9 6 7 A uca S X A H 8 e1P9 H 18 6 s Yi 7 x A 9 yuR S X A H V8 s i 9 x 9 8 V8 t H A A C wI9 8 W C w44A 8 A C wP9 8 A 9 6 7 s Y g p i 9 A x W A 9 s cg i 9 W x A C D8 s 9 bg 9 i x y9 8 vu8 t C W C 8 P9 C 18 A X ed U X `ca W U h9 X ba U X `YR 8 A 8 W @[email protected] S X d g A S X a g 9 S X 8 W 8 V4A 9 TS A R 8 9 A 8 VI9 A s c X d g X ccrqR U T9 pi 12 9 8 6 7 6 A [email protected] 8 8 GPI8 E H 8 GPI8 E Q 6 7 6 A (d) Let be the relation between elements of such that if and only if (1) there is a bijection between and , and (2) a specific element is contained in . First, is symmetric, because obviously if then . is also transitive, since and implies that . However, we see that is not reflexive, because the relation only holds when . By the definition of reflexivity ( ), for a relation to be reflexive, it must hold for all elements of , not just those containing . Problem 3: Proof practice Part (a). Sipser, Problem 0.10: Find the error in the following proof that . Consider the equation . Multiply both sides by to obtain . Subtract from . Now factor each side, , and both sides to get divide each side by , to get . Finally, let and , which shows that . Part (b). Prove that there exists a natural number such that, for every natural number , there exist natural numbers such that .
z y F2Ff(ofw U z y { z y x x 9 4A W fg9 S D S & 6 S g A Q 8 eVI9 x s p 9 Q 8 cVP9 A u9 S 1 W @A 6 7 S & 8 g h A A fe9 9 S d 6 7 Q I8 Q P8 8 TIP8 t Q A u9 9 f1 S Q 8 Part (c). Let function be defined recursively as follows: @n~ x Solution 3: TFa x R a R 1. (a) We cannot divide by , since .
p Base case: . Here we see that . Inductive Hypothesis: Assume that for a natural number there exist natural numbers such that . Inductive Step: Given the inductive hypothesis, we wish to show that there exist integers such that . Notice that and . Thus, to "add one" to , we simply "add 7" and "subtract 6" as follows: . Thus, we see that integers and do, in fact, exist.
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j x v hx R TFd x k 4p v 4u v k u Tx a v 5IqT(p k R u x v @Fx k d u k a v k q j R k p u @x p a g ctR v k q x (p g cd k a '@ x u j a v qu k R x q Fp 2. (b) By inspection, one can deduce that statement holds for any .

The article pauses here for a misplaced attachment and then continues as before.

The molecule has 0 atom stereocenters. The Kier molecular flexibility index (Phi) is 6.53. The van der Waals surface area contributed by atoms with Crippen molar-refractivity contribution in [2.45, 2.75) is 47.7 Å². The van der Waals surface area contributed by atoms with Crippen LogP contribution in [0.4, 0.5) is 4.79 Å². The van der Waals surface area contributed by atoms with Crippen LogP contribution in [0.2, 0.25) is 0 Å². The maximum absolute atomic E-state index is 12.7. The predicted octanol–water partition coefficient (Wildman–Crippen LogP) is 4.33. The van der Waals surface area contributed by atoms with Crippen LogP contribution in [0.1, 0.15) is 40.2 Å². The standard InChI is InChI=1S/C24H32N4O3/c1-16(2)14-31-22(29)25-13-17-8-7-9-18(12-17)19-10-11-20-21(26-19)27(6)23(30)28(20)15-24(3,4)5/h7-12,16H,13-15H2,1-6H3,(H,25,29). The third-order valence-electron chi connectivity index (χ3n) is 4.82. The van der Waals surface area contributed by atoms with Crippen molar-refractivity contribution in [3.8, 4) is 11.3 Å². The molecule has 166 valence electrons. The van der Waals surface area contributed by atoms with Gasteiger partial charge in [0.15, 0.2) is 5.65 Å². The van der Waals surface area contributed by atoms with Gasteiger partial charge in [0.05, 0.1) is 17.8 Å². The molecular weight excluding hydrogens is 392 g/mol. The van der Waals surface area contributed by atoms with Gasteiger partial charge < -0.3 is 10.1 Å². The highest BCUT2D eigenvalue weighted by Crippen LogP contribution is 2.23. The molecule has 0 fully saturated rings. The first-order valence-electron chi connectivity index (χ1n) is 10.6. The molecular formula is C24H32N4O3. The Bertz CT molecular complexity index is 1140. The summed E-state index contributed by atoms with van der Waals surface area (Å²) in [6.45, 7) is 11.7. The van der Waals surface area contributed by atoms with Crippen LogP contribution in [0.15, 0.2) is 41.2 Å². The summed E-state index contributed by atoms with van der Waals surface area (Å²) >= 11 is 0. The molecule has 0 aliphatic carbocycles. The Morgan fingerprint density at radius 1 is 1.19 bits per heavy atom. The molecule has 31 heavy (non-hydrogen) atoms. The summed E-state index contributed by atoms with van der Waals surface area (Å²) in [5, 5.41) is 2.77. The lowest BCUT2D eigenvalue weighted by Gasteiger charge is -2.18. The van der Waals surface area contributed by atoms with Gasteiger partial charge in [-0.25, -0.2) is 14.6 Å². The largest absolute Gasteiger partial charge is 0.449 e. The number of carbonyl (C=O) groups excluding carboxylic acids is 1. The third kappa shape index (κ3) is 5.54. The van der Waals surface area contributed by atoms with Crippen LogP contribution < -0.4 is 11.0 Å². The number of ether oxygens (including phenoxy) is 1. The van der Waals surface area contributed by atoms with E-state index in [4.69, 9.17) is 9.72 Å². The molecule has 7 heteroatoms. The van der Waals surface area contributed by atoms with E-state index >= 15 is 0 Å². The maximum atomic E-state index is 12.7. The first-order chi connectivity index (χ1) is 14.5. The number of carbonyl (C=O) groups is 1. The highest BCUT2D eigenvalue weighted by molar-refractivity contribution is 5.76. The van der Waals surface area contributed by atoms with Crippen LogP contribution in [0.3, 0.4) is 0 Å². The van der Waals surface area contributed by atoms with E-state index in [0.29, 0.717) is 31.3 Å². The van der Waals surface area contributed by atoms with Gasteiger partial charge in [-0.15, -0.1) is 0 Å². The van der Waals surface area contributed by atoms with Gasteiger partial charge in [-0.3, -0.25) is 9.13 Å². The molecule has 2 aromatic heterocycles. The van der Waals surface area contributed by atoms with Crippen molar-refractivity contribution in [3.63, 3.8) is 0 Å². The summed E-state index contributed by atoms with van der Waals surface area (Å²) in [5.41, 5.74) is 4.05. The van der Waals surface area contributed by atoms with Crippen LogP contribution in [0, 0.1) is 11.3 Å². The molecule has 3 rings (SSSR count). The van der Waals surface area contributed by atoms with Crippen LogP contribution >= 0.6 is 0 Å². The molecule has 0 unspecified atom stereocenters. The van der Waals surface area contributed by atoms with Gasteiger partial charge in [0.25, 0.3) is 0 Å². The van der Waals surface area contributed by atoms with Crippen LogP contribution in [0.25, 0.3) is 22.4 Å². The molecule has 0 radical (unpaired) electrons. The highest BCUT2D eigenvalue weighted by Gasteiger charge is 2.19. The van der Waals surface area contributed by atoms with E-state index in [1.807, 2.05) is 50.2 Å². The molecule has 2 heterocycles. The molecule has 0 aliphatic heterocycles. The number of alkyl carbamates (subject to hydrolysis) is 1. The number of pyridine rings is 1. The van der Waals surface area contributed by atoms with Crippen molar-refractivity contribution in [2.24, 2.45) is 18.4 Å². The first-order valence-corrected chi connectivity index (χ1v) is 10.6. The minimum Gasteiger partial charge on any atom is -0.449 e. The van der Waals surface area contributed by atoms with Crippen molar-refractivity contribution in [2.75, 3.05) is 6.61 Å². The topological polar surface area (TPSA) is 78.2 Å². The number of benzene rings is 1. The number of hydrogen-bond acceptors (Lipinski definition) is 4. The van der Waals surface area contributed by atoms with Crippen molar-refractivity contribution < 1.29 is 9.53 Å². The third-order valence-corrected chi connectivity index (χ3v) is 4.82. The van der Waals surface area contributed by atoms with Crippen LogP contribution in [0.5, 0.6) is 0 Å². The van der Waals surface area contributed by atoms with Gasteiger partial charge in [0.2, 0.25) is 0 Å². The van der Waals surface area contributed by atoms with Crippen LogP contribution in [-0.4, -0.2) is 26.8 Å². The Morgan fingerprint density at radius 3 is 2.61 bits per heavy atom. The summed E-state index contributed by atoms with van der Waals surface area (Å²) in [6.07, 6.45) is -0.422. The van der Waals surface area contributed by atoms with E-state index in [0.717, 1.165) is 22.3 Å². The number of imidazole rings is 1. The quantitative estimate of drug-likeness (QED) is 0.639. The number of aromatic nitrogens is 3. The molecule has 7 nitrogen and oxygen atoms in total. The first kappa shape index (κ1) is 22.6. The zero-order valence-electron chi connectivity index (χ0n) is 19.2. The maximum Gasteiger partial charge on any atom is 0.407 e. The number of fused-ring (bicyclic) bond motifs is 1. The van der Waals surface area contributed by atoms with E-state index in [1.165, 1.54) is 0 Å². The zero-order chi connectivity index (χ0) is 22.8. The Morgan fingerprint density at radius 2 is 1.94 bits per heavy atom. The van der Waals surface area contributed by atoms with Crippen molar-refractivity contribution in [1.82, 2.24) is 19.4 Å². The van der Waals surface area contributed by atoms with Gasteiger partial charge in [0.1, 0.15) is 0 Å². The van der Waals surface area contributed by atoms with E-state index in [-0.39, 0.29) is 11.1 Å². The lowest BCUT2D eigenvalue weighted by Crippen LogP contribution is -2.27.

s p . We prove by induction on that the p ~ g c`p ~ `p j j w p }~ p vb}e`p ~ g ~ g Prove that for every choose "), which is defined as
~ , is equal to the binomial coefficient (" p GT ~ s p for
g q j H a a j R a ix x oa a R a 5VR k j l a R Yix R H p Tn~ x a v k R u VqT(p x j x nR ~ eg q rp R j p w k a TmVR x a k ~ eg a g ctR j p g g H a j w j a R ix x H a @dR x a ~ g e`p a j j !H R w g p G2nc}c`}h ~ g ~ g p R q p $gp s x C ~ j p j j p k dp k &p }~ x ~ j x k ~ j k 1~ j p j ~ }~ p k ~ j p p }~ x ~ eg k rp w `p k D~ j ~ `p p ~ k k ~ k 1~ }~ x `p k 1~ j p `p p [email protected] ~ w 5k ~ g e`p c p TT& ~ 3. (c) Proof by Induction on . Inductive Step: We want to show that for any . We know by the definition of that For we apply the inductive hypothesis on the right handside: ~ g e`p j 2d ~ C wix z z ~ cg k np ~ eg w w C x k np w c p Base case: Let . Then by the definition. Inductive Hypothesis: Assume that for some , it is true that for any . q C C x x g w Tx cg w x p p Finally, for we have that C z C z z C z C x x ~ cg k Vp w now conclude that for any k g2u p ~ c C z z x 14
~ eg k dp w . We can , . k p VTn~ x k dp x ~ g e`p w ...
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 Spring '07
 NancyLynch
 Natural number, Equivalence relation, Finite set, inductive hypothesis